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We’ve been working hard to help the abused and neglected youth in our community find safe, permanent homes. Here’s what we’ve been up to lately:

2019 Friend of CASA Award

The Friend of CASA Award was to have been presented in March during our 2020 Reverse Your Luck fundraising gala in Yankton. Because of the outbreak of Covid-19, that fundraiser was cancelled, and along with it we had to postpone the Friend of CASA Award announcement.

We kept waiting for a time when Southeast CASA was having “something special” so that we could incorporate this award presentation. The pandemic put a stop to any large events, so we used the Nov. 12th Open House at our new office location to make the Friend of CASA Award presentation to Janet Stark of ALC Event Design.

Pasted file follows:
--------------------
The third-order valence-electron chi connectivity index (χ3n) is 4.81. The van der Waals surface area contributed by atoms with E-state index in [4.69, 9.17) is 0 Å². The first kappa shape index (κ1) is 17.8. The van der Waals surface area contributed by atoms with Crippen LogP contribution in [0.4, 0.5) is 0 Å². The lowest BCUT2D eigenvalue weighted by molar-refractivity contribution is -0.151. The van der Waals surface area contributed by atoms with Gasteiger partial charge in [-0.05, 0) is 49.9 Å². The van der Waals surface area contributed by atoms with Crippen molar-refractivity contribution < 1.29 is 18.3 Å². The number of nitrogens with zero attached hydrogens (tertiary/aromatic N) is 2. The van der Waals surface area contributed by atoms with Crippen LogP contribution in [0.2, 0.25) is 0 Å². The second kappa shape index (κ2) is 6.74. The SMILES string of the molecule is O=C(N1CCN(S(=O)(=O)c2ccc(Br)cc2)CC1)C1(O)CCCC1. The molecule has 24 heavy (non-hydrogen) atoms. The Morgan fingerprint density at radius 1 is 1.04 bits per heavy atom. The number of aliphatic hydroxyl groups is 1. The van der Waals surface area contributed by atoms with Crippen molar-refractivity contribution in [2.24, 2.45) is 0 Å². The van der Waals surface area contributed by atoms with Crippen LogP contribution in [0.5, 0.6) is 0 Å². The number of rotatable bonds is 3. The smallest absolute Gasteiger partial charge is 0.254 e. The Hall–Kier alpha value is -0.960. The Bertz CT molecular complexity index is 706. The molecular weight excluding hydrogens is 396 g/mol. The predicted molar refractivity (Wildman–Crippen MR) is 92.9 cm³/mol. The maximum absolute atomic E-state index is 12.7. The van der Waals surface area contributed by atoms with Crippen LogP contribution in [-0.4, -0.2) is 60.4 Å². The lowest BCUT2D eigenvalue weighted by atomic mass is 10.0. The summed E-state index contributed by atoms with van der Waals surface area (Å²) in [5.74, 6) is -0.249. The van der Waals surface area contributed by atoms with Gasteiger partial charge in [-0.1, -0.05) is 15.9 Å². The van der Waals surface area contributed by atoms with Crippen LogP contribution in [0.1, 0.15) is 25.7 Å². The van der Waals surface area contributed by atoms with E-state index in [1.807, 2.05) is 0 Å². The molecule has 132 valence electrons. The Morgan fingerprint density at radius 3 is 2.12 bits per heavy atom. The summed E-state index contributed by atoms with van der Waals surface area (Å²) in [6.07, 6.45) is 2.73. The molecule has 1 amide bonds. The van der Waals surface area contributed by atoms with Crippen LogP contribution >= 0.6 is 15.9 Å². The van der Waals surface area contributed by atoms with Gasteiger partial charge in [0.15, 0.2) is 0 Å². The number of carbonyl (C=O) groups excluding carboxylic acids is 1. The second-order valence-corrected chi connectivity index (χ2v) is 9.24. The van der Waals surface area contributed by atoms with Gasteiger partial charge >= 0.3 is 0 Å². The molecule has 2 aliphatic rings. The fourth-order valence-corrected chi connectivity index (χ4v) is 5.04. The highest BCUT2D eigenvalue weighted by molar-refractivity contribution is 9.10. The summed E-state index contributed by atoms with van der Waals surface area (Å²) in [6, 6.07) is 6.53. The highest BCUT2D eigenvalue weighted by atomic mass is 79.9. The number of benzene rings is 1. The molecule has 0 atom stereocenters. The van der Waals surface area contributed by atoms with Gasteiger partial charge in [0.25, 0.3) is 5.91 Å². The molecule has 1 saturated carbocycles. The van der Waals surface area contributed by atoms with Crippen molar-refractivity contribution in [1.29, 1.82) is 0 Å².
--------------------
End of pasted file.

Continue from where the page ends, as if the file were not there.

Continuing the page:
“Janet has graciously assisted Southeast CASA with each of its gala events since we began hosting them in 2015. Whenever we asked for her help, she was quick to say “Yes!” Because of Janet’s generosity, not only did our events look first-rate, but Southeast CASA was able to raise more funds to provide CASA advocacy for local children who had been abused or severely neglected. All of our current and past board members join the Southeast CASA staff and volunteers in thanking Janet for her invaluable support for the CASA kids,” Said Sherri Rodgers-Conti during the presentation of the award.

Office Relocation Ribbon Cutting and Open House

Southeast CASA has moved! Our offices are now at 413 W. 15th Street in Yankton.